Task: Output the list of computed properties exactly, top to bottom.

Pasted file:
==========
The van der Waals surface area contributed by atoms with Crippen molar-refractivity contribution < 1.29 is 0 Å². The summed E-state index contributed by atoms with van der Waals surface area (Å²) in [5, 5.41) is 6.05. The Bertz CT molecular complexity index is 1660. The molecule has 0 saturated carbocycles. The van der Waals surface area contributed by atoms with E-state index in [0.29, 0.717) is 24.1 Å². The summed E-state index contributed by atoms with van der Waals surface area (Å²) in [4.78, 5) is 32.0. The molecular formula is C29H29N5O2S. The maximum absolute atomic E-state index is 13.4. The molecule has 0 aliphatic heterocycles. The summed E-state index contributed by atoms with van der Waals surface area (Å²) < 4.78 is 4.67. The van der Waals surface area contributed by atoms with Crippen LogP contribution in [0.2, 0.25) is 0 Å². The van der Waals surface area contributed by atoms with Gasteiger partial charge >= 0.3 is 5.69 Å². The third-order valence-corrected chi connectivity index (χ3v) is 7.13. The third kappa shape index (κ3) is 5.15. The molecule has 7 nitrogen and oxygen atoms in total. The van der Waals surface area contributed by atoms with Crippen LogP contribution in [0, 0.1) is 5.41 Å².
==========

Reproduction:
The van der Waals surface area contributed by atoms with Crippen molar-refractivity contribution < 1.29 is 0 Å². The summed E-state index contributed by atoms with van der Waals surface area (Å²) in [5, 5.41) is 6.05. The Bertz CT molecular complexity index is 1660. The molecule has 0 saturated carbocycles. The van der Waals surface area contributed by atoms with E-state index in [0.29, 0.717) is 24.1 Å². The summed E-state index contributed by atoms with van der Waals surface area (Å²) in [4.78, 5) is 32.0. The molecular formula is C29H29N5O2S. The maximum absolute atomic E-state index is 13.4. The molecule has 0 aliphatic heterocycles. The summed E-state index contributed by atoms with van der Waals surface area (Å²) < 4.78 is 4.67. The van der Waals surface area contributed by atoms with Crippen LogP contribution in [0.2, 0.25) is 0 Å². The van der Waals surface area contributed by atoms with Gasteiger partial charge >= 0.3 is 5.69 Å². The third-order valence-corrected chi connectivity index (χ3v) is 7.13. The third kappa shape index (κ3) is 5.15. The molecule has 7 nitrogen and oxygen atoms in total. The van der Waals surface area contributed by atoms with Crippen LogP contribution in [0, 0.1) is 5.41 Å².